Is it now more fair and equitable for people to have a clear understanding of the possibilities from the outset?

    Do we know objectively, based on comprehensive empirical analysis, that the “rollover” is a real reason for economic struggles?

    Have we forgotten that the entire world (with few exceptions) is suffering under economic stress at the moment?

    Is it not fair to say that the immigration policy in Cayman is very comparable to immigration policies inwhat are considered some of the most progressive democracies in the world today?

    Are we convinced that perhaps what is lacking, (for whatever reasons), is not a comprehensive focus on carrying-out the terms of the present legislation, as closely as possible, within its stated terms?

    Should we not be prioritizing on ensuring that our limited resources are geared towards more definitive methods of potentially enhancing the Islands’ economic potential?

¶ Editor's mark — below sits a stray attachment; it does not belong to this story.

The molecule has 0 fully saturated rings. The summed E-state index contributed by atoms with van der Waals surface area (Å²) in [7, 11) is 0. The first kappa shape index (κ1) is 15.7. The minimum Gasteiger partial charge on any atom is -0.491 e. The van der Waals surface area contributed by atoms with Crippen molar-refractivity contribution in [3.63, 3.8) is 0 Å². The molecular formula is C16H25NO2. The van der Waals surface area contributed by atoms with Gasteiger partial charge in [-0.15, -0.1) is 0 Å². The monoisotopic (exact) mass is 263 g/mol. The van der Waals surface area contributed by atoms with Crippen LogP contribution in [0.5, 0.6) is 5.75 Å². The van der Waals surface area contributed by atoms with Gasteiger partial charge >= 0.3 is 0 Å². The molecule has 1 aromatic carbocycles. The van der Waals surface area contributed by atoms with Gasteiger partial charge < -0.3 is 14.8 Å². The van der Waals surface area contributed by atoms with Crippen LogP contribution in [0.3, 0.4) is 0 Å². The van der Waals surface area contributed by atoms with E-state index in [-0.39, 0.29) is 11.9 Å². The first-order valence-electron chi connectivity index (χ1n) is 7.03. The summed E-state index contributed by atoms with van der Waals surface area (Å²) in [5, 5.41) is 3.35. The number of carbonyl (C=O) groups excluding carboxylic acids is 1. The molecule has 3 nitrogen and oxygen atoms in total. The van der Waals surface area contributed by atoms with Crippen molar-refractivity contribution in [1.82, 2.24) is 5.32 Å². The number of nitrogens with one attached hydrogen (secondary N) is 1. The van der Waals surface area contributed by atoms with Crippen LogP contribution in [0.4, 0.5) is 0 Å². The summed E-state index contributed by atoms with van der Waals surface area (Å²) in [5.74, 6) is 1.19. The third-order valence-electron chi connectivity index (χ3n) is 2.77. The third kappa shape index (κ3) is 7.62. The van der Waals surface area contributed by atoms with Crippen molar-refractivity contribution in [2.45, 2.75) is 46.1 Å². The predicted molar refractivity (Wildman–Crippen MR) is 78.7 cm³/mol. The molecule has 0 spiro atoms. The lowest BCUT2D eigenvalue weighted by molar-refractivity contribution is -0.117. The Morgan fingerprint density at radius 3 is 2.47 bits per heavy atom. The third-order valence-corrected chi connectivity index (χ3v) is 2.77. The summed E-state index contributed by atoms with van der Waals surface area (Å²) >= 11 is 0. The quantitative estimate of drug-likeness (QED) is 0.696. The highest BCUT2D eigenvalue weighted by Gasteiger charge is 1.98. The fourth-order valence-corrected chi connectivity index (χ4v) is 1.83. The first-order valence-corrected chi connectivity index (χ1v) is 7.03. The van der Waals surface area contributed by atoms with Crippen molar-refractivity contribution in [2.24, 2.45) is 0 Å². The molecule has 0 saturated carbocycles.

Patrick Schmid

  3. Jargoon says:

    Yes anything to get this foreign tyranny from around our neck we simply can’t be the world’s employer. Way to go CITA Key employee status is a BIG scam dream up by the Foreign Cartel who want to undetermine and circumvent your immigration rules. Times up to the foreign Cartel’s menace getting their jollies at the expense of the Caymanians. Cayman stop supporting politicians who are not acting in your interest and speaking fine words to deceive you.

  4. Anonymous says:

    Glad to see Steve Broadbelt is speaking up, because Johnny ain't saying any thing.  How come johnny hasn't consulted  with Truman Bodden on this.  Johnny stay silent, we all know where you headed for next election.

  5. Whodatis says:

    @ Anonymous (not verified) on Tue, 06/21/2011 – 02:32